Why are Crabs Crabby? And Picture Books on Crabs
Does this crab not look like it should be in an animated carton?
I found this crab on vacation on Florida. He, or it could have easily been a she-crab, RULED the beach that day. The crab seemed completely nonplussed that humans were around and, as I stared it down, I actually thought it was dead. Not so, just winning the staring contest apparently.
The crab’s hole in the ground was not even near it. There were birds everywhere too. This crab, I tell you, was completely fearless. I finally got it to move, thus proving that it was alive, by practically poking it with a stick.
My first impression (besides dead crab) of the crab was that it looked EXACTLY like Sebastian the Crab from the Disney movie Ariel. What do you think? Do you see the likeness? Perhaps it’s not a dead ringer, per se, but there is a charisma that is similar. No?
And that got me thinking. Crabs are never the starring player in children’s books. They have a bad rap too. Crabby. And their astrological sign is associated with cancer? Not a happy one!
So I started researching crabs in children’s literature. Are they all portrayed in a negative light? Is there anti-crab-ism going on? Is there justification for these crimes against crabs?
This classic from beloved children’s author Eric Carle portrays Hermit Crab as a sad creature losing his first buddies due to a normal growth patterns.
Poor Hermit Crab! He’s outgrown his snug little shell, so he finds himself a larger one — and many new friends to decorate and protect his new house. But what will happen when he outgrows this shell, and has to say good-bye to all the sea creatures who have made Hermit Crab’s house a home?
Kermit the Hermit by Bill Peet
Bill Peet is a beloved and prolific children’s book author from my youth. Could he be the culprit spreading the anti-crab-ism message that crabs are cranky? His PR machine was so effective that it is exactly what we think of ALL crabs.
A little boy saves Kermit from disaster, and the once cranky crab works hard to repay him.
When a little boy saves Kermit the crab’s life he rewards the boy’s family with gold pieces he found in the sea.
Now we are adding googly eyes to the crab to make it look deranged. Will the insults ever cease?
Children will laugh along with this story about a crab’s daily life in his shell shack. 3-D goggle eyes make the crab come to life and will delight children as they read.
Now crabs are clumsy too! Is this even true? I defer to my friend Sebastian the Crab who seems to have it together enough to hang out in a royal court.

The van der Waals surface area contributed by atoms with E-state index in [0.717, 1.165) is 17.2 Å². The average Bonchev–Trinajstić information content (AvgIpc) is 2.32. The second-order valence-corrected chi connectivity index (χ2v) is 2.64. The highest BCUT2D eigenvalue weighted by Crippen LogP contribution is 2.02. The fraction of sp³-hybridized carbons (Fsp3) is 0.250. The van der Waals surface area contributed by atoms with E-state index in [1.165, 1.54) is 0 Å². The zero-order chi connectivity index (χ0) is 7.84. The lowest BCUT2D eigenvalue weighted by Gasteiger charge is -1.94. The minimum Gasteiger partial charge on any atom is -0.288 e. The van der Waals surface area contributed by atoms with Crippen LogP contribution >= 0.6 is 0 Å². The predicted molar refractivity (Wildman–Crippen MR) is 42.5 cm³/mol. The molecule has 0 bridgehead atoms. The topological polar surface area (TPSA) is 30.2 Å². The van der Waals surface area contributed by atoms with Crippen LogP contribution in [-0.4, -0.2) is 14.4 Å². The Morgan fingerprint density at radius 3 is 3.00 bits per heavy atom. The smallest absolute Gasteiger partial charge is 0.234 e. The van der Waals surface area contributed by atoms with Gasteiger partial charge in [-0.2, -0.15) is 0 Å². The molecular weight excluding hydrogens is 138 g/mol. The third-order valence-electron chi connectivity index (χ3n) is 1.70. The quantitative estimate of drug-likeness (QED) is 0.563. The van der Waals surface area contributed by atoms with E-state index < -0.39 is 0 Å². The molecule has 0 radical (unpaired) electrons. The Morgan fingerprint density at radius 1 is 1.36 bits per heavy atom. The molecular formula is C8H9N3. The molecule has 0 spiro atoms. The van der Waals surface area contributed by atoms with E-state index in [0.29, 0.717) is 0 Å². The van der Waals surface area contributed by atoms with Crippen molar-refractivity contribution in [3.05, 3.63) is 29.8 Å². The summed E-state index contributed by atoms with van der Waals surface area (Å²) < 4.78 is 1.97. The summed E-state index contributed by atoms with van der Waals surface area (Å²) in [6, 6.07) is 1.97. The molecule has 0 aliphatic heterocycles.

Nipper, a loveable crab, has huge, clumsy claws. No matter what games he plays with his friends Nipper’s claws always get in his way. So the friends decide to play hide-and-seek—something they can all do together, but Nipper’s claws ruin his hiding place! So instead, Nipper looks for his friends while they hide. He finds Turtle and Jellyfish, but there’s no sign of Octopus. Until Nipper sees that Octopus is tangled tight in the weeds. Now it’s up to Nipper to rescue Octopus with his big claws! This companion title to Fidgety Fish and Smiley Shark features the same bold, delightful illustrations, humorous text and is peppered with onomatopoeia kids really love.
I think Shirley means D is for Dinner and that means you Blue Crab!
Located just below the Mason-Dixon line, Maryland is flavored with both northern and southern culture and tradition. Defined by the largest estuary in the United States (The Chesapeake Bay), Maryland’s historic sites/sights include capital city Annapolis and the U.S Naval Academy, Muddy Creek Falls, and the running of the Preakness Stakes in Baltimore. Noteworthy residents include Harriet Tubman and Francis Scott Key.
Now that I’ve alerted you to the egregious crimes against crabs, I hope you will join me in promoting a new message of happy, well-educated, spunky crabs such as Sebastian the Crab. They are not just dinner folks. If you see a crab, don’t poke it with a stick (like I almost did). If you do, you are provoking the crab into a cranky state of mind!
Perhaps we need to stick with non fiction when it comes to crabs. It’s the only genre not full of deeply rooted prejudice.
To view any of the sadly portrayed crab books at Amazon, please click on image of book.